The Na’vi Do Not Exist

In response to an article from Alter-Net, “Will Avatar’s Pro-Indigenous Narrative Bother Oscar Voters”:

Shouldn’t the title of this piece be “Will Avatar’s Pro-Noble-Savage Narrative Bother Oscar Voters?”

The militaristic invaders are portrayed, in a way, as the actual savages of the film, but few seem to see that the Na’vi (the official or formal “savages” of the film, in Lenin’s sense of actual/formal) are part-n-parcel of our own savageness the film arguably is showing us.

I don’t think it’s a stretch to say that one of Cameron’s ideas behind the film is an eye-opener about Western imperialism for some (while preaching to the choir for many more, probably). In a very important sense though, the Na’vi don’t exist. They do not exist as savages apart from the savagery of the imperialists. Avatar will do well at the Oscars because it offers a way of enjoying imperialist savagery.

Uncritical Exuberance: Judith Butler On Obama

I should have posted this days ago, from over at IndyBay. Butler makes many points, but the one that resonated with me is how many who voted for Obama did not transcend their bigotry so much as voted with their wallet. For this she points to the majority of Proposition 8 supporters who also voted for Obama, or those who did not give up their racist beliefs or attitudes so much as temporarily subordinate them.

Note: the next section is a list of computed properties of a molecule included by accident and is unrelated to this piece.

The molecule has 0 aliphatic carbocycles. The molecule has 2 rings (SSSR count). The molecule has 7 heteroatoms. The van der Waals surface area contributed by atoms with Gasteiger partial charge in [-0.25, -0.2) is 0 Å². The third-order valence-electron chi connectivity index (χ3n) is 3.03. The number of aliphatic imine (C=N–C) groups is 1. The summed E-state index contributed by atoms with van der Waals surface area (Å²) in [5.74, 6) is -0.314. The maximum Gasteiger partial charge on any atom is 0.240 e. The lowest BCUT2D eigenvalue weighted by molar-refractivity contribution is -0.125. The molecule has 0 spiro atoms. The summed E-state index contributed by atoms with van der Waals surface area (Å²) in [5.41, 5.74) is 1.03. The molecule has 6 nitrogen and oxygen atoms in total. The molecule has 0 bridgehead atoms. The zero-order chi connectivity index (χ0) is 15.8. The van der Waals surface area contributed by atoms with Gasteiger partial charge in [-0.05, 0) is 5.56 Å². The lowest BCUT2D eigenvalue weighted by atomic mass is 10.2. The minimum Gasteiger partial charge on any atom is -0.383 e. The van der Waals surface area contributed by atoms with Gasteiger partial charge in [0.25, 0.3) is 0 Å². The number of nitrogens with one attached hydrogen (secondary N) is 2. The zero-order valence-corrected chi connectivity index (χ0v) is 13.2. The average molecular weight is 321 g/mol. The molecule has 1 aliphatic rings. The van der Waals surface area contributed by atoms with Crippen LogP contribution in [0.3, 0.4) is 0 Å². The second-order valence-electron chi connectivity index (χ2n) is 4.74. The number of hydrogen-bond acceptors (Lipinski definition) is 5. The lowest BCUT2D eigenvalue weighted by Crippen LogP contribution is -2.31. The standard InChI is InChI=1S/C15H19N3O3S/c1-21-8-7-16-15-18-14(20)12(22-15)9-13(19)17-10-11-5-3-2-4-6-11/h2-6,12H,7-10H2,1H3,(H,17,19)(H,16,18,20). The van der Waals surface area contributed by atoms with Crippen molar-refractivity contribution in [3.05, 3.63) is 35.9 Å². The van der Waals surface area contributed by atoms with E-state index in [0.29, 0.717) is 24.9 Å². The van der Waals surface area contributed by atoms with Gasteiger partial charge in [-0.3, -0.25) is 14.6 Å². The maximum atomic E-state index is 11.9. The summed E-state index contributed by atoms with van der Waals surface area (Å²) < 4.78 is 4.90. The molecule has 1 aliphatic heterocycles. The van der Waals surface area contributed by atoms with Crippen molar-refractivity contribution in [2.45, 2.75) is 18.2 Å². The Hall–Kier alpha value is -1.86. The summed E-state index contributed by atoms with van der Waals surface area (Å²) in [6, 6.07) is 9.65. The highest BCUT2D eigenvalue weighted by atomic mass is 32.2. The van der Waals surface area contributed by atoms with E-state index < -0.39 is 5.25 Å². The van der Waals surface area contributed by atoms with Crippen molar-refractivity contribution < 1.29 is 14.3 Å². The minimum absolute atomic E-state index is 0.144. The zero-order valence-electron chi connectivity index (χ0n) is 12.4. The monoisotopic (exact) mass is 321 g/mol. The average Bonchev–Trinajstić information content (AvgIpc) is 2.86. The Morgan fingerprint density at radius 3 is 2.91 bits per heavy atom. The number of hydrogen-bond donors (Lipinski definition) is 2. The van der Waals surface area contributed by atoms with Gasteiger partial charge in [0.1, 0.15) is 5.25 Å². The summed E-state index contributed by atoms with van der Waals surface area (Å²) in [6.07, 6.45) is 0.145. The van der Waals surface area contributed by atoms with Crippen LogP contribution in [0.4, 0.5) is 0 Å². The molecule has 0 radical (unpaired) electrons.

If there are avowed racists who have said, ‘I know that he is a Muslim and a terrorist, but I will vote for him anyway,’ there are surely also people on the left who say, ‘I know that he has sold out gay rights and Palestine, but he is still our redemption.’ I know very well, but still: this is the classic formulation of disavowal. Through what means do we sustain and mask conflicting beliefs of this sort? And at what political cost?